Th1 cytokine production is positively or negatively polarized by augmenting or depleting, respectively, the intracellular content of GSH in APC [4][8]. In previous papers we reported that administration of GSH-C4 and I-152 could shift the immune response towards Th1 both in mice immunized with Ova in which a prevalent Th2 response is developed and in mice immunized with HIV-1 Tat in which Th1 response is predominant [16], [17]. The pro-GSH molecules used in these studies were an aliphatic derivative of GSH, GSH-C4 [18] and a NAC/MEA conjugate compound, I-152 [20], [34] both designed to facilitate cell entry. In this paper, we investigate the molecular mechanisms whereby GSH-C4 and I-152 can influence the production of Th1 cytokines; in particular, we studied the LPS/IFN-γ-induced expression of both IL-12 p40 and IL-27 p28 in macrophages pre-treated with the molecules. The results obtained show that the two chemical entities exert different effects on the production of the above cytokines, probably due to their different intracellular metabolism. The developed HPLC method used in this paper allowed the distinction of the different thiol species generated intracellularly by GSH-C4 and I-152, while the spectrophotometric methods previously used [16] had provided total thiol content [35], [36]. This is a very simple method allowing an accurate study of the metabolism of the molecules of interest containing thiol groups. GSH-C4 provided a number of thiol species in the form of GSH, while high concentrations of I-152 reduced the intracellular GSH content and provided a high concentration of NAC and I-152. Although both molecules increased thiol content about 2–3 fold over the basal level, they displayed a very different effect on immune signalling pathway responsible for IL 12 p40 and IL-27 p28 expression, i.e. the NF-kB and the STAT-1/IRF-1 signalling pathways, suggesting that several investigations based on the sole determination of intracellular thiols are not adequate to understand the role of the cell redox state on Th1/Th2 polarization. It is known that the canonical signalling transduction pathway of NF-kB activation, which involves IkB phosphorylation and degradation, is sensitive to oxidant/antioxidant homeostasis, especially to the thiol/disulphide balance [37]. Data presented demonstrate that the thiol increase in the form of GSH, induced by GSH-C4 treatment, does not alter NF-kB activation in response to LPS/IFN-γ; in fact, IkB-α degradation and NF-kB nuclear translocation occurred to a similar extent and with the same kinetic as in Control cells. GSH-C4 rather interferes with the regulatory mechanism(s) that determine NF-kB inactivation. In particular, prolonged NF-kB activation was observed in GSH-C4-treated cells compared to stimulated control cells, an observation which could explain the accumulation of IL-12 p40 mRNA and protein in GSH-C4-treated cells. The best known mechanism for termination of NF-kB response involves re-synthesis of IkB proteins induced by activated NF-kB. However, IkB-α protein was re-synthesized in GSH-C4-treated cells to the same extent and with the same kinetic observed in untreated control macrophages (Fig. 5B). In recent years, additional inhibitory mechanisms that function later in the pathway and directly affect the active DNA-bound NF-kB have been identified. One of these mechanisms involves oxidation of redox-sensitive cysteine located in the DNA-binding loop; a cysteine residue in a well-conserved motif in all Rel/kB proteins is critical and must be maintained in a reduced state to allow DNA binding [38], [39]. Thus, it could be speculated that GSH-C4, by increasing the intracellular GSH content, may control NF-kB DNA binding activity favouring and prolonging its association with IL-12 p40 promoter sequence.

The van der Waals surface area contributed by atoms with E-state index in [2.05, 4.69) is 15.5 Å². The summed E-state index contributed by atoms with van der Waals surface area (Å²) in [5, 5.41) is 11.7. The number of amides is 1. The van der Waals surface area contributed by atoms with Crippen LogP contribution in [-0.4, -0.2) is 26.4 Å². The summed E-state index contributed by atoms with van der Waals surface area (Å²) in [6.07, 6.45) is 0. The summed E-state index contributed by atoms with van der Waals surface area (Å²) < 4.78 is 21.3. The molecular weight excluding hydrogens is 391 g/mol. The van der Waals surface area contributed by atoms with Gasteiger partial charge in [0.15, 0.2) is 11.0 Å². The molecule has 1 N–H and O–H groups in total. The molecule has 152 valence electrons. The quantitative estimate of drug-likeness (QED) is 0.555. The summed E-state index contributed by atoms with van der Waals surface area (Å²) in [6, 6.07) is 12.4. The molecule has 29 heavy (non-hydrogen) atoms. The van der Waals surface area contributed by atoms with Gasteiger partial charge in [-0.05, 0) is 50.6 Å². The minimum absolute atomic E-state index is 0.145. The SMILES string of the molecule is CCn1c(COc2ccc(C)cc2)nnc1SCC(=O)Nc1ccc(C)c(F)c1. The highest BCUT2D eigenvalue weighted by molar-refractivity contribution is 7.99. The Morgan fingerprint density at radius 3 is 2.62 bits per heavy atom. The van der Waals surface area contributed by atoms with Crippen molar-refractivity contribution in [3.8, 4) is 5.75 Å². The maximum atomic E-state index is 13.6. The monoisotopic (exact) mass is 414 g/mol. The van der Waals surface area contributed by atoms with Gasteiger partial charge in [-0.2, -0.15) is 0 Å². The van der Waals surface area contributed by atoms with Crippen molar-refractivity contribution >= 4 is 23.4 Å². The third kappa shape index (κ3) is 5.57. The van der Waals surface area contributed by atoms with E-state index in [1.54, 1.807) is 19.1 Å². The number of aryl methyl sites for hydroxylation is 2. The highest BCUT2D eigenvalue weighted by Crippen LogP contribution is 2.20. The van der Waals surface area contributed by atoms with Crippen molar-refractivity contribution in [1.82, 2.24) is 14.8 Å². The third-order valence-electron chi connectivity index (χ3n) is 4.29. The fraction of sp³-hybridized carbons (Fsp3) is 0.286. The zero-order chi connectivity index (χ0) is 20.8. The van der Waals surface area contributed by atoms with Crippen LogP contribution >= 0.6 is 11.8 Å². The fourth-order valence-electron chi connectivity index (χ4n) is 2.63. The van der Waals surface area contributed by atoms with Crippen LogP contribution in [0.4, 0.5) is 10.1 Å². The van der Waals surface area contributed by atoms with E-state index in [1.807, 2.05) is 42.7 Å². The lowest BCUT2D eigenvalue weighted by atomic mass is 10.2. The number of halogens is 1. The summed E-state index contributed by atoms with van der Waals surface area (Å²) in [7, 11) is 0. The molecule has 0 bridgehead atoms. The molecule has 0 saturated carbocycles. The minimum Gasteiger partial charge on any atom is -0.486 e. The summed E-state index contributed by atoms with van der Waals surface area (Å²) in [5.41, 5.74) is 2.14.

Contrarily to GSH-C4, I-152 inhibited IkB-α degradation and as a consequence NF-kB nuclear translocation. There is increasing interest in new possible mechanisms in the regulation of NF-kB activation, and data already reported in literature show that multiple points of redox regulation exist, including S-glutathionylation of the IkB kinase IKK-β and the S-glutathionylation of IkB-α which has functional consequences on catalytic activity and protein–protein interactions [40], [41]. In agreement with these findings, it has been shown that chemicals able to decrease intracellular GSH content inhibit IkB-α degradation [41][43]. Thus, it could be hypothesized that I-152, by decreasing intracellular GSH, may induce IKK-β and/or IkB-α glutathionylation, resulting in the inhibition of IkB-α degradation and consequently NF-kB nuclear entry (Fig. 7). On the other hand, I-152 determines an increase in thiol content in the form of NAC, a molecule which is known to interfere with IkB degradation and NF-kB activation [44].